The spring classics are upon us and it is without question, a magical time of year in cycling—only to be matched by the three weeks in May, the three weeks in July, and a single day in the Fall. (Okay, so we have a wealth of riches.)
One of the reasons why I love cycling so much is that there is plenty of drama. And drama makes for a good story. It’s difficult for me to watch Paris-Roubaix—the “Queen of the Classics” without thinking about the late, great Franco Ballerini. His story is rich with dramatic swings between bitter defeat and good fortune.
In 1993 the barrel-chested, Frenchman Gilbert Duclos-Lassalle was defending his title as champion of Paris-Roubaix and he entered the velodrome in Roubaix with the Italian strongman, Ballerini. Duclos, as the French called him, was in the catbird seat sitting in second position. Ballerini was in front and looking nervous when Lassalle unexpectedly started the sprint with half a lap to go. Ballerini matched his effort and raised an arm at the line thinking he had won. The judges kept everyone waiting. Minutes later, while Ballerini was riding around the track with both arms raised in victory, Duclos was announced as the winner.
Ballerini was crushed. While standing on the second step of the podium he wept, while the crowd, mostly French, cheered for their repeat champion. Ballerini swore that he would never race Paris-Roubaix again. Two years later though he won in grand fashion entering the velodrome alone, 20 seconds ahead of his nearest competitor. And in 1998, in perhaps his finest hour, when his team leader, Johan Museeuw sat dazed in the Arenberg Trench looking down at his shattered left knee cap, Ballerini picked up the pieces for the Mapei team and won in convincing fashion.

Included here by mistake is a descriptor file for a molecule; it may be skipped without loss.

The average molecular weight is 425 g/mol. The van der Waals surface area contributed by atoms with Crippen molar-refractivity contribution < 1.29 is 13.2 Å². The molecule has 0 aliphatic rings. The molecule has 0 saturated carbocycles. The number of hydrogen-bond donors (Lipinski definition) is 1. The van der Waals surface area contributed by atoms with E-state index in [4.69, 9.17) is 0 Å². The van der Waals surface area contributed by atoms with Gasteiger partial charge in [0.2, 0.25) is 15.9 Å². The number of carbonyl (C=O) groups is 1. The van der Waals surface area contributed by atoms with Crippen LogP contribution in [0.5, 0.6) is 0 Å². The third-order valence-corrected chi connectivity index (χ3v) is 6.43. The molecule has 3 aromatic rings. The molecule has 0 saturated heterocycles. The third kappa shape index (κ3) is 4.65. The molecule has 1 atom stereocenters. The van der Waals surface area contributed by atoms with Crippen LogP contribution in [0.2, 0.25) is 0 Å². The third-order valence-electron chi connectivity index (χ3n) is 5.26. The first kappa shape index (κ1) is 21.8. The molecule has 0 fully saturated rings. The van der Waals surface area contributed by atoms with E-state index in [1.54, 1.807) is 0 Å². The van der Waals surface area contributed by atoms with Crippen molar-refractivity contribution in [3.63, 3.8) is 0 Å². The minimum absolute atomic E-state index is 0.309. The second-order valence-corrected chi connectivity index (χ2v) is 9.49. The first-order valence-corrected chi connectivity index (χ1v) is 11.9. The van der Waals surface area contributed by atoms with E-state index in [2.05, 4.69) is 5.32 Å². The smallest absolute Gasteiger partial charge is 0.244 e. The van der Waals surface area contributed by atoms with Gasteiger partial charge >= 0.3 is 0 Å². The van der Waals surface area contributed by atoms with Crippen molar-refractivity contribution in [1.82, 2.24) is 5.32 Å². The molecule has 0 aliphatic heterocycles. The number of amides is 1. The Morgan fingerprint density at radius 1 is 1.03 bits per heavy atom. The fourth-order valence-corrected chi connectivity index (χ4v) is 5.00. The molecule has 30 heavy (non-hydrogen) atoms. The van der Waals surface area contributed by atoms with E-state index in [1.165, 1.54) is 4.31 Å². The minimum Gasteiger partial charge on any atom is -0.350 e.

Ballerini wasn’t finished with Roubaix though. He announced that he would retire after the 2001 edition of the race. Many fans were hoping for a Cinderella story that day, but it wasn’t to be. Museeuw and his clan had jumped teams and the Domo squad swept the podium, in the process relegating the day’s strongest rider, the American, George Hincapie, to 4th. Ballerini finished in the pack.
Not to be outdone by those that finished in front of him, Ballerini unzipped his jersey to reveal his undershirt on which he had printed “Merci Roubaix”. He rode his final lap in the velodrome blowing kisses to the crowd. The stands went wild with enthusiasm. They applauded Ballerini for his love of their race—heartbreak and all.
Tragically in 2010 after retiring and leading the Italian National squad back to success in four World Championships and the 2004 Olympic Road Race, Franco Ballerini died from injuries he sustained while participating in a rally car race. No doubt there were more than a few tears shed in northern France that day.